• Deborah Cleveland
       
      I agree. I think it would increase student ownership of the learning process.
    • chriskyhl
       
      Totally agree! Student choice and voice is an important piece that I think we miss out on frequently in education
    • rhoadsb_
       
      If students are not involved in the process they will see it as a check box.
  • To support both self- and peer-assessment, the teacher must provide structure and support so students learn to be reflective of their own work and that of their peers, allowing them to provide meaningful and constructive feedback.
    • mgast40diigo
       
      This is something that I need to do a better job of. I've thought about using math journals where students could reflect on on their own work and that of their peers when peer evaluating. The lack of time is the excuse.
    • cathy84
       
      It's not an excuse; it's a reality. When you have over 100 students, it's impossible to give them as much attention as you would like.
  • This will provide students with a reasonably clear idea of the analytic skills they are to develop and also provide them with the tools required to assess their own written analyses.
    • zackkaz
       
      Hopefully being careful that students are not just regurgitating information. Sometimes I think we get wrapped up in getting content and skills across we don't notice ourselves spoon feeding.
  • This involves moving from the early stages of reasoning based on simple observation to the more complex stages based on indirect observation and the synthesis of multiple sources of information.
    • zackkaz
       
      Which happens at different times for different students. Some may have already accomplished it while others need more scaffolding to achieve it.
    • kimgrissom
       
      True! I think these kinds of complex skills are exactly the ones that might be worth the time for formal formative feedback so students and teachers see who has it and who doesn't.
  • A classroom culture in which teachers and students are partners in learning should be established.
    • zackkaz
       
      Honestly, I forget this part the most of the 5 categories. I am not the CEO, but more a manager.
    • mistermohr
       
      I like this one the most. It is all about relationships!!!
    • tmolitor
       
      I agree! However that quote goes "Students don't care how much you know, until they know how much you care."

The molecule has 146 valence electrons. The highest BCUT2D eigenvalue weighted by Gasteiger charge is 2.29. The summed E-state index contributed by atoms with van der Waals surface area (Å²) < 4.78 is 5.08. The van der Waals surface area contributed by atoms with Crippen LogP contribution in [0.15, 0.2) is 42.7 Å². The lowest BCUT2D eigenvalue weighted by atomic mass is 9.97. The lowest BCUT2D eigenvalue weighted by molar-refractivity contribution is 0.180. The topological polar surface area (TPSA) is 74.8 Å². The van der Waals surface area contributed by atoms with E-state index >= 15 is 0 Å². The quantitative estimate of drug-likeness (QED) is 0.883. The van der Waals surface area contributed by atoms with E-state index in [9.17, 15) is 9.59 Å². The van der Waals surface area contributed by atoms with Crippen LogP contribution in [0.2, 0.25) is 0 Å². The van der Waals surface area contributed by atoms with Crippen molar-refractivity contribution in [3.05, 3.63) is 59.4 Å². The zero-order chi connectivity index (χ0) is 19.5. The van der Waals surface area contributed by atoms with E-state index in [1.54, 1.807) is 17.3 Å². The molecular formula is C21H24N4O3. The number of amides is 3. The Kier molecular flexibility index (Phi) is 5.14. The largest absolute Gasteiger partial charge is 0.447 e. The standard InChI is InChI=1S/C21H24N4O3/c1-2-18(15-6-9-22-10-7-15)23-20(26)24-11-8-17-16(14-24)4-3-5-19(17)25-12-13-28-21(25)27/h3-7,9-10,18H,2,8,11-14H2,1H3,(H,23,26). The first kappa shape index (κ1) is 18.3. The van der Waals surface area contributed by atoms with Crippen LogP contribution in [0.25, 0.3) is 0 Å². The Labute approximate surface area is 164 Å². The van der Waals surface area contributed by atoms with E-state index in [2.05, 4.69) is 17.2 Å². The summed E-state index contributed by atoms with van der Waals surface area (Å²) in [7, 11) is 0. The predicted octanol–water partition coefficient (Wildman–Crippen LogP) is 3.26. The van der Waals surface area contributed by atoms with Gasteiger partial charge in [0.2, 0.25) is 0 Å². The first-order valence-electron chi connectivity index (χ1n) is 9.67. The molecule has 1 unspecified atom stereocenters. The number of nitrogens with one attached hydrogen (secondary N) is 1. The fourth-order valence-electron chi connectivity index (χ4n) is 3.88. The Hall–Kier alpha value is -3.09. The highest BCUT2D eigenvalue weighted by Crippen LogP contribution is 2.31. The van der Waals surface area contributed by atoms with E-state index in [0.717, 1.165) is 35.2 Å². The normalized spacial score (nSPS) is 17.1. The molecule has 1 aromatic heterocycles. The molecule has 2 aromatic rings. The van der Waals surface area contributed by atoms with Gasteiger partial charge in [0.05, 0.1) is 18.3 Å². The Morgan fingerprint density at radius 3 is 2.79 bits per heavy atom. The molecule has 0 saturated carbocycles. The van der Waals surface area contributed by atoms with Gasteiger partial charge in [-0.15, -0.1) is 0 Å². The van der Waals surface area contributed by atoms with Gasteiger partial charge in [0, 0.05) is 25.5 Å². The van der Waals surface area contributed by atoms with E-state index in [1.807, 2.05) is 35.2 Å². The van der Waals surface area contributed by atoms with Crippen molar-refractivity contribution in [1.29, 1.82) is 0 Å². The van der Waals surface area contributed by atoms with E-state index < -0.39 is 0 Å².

• annott
       
      This may be the most important attribute.
    • tommuller4
       
      I think this might be most important attribute of all. Culture and climate are so important. Kids will work hard for you even if they don't want to do the project if you have a good relationship with them.
  • without dissent:
    • zackkaz
       
      Amazing to me that no one disagreed. Worries me about groupthink occurring at that meeting. I'm not saying I disagree with the definition, but that really amazes me there was no dissent.
    • Wendy Arch
       
      I imagine if people were at a meeting about formative assessment, they would all be on the same page to begin with. I imagine this was merely a wordsmithing session and less of deliberate one.
  • is to provide evidence that is used by teachers
    • Wendy Arch
       
      depending on what I'm looking for, formative assessment can sometimes be more effective for just me. Often my students don't really know (or care) where they are in the grand scheme of things, but I need to know so I can determine our course.
    • cathy84
       
      I did have students use their comprehension quizzes as a formative assessment. If they did not get 8/10, I had them write a note on the quiz as to why. Did they just not do the reading? Did the read it while multi-tasking? Did they read it but just not get it? I was hoping to make them aware of their learning and why it was not where it should be when considering reading comprehension of a novel. But then, maybe I should not have graded it??
  • a process rather than a particular kind of assessment.
    • Wendy Arch
       
      This is where it gets difficult for me sometimes. The recursive aspect is difficult when dealing with a common course that is supposed to stay on track with other sections led by other teachers. Having the ability to be flexible with instruction is essential, but when "aligned" with other teachers, that flexibility can be constrained.
  • informal observations and conversations to purposefully planned instructionally embedded techniques designed to elicit evidence of student learning
    • kimgrissom
       
      Many teachers do a lot of formative assessment in the way of observation, listening, even questioning. In an online setting, this is the part that harder. But as standards move more to skills and concepts rather than just knowledge, those "embedded techniques" might be a piece that's missing. Many times when students "miss the mark" on the test, it's because there was a disconnect in what they thought they were supposed to know or lack of feedback on what they were supposed to do.
  • offers enough substantive information to allow the student an opportunity to identify ways to move learning forward.
    • kimgrissom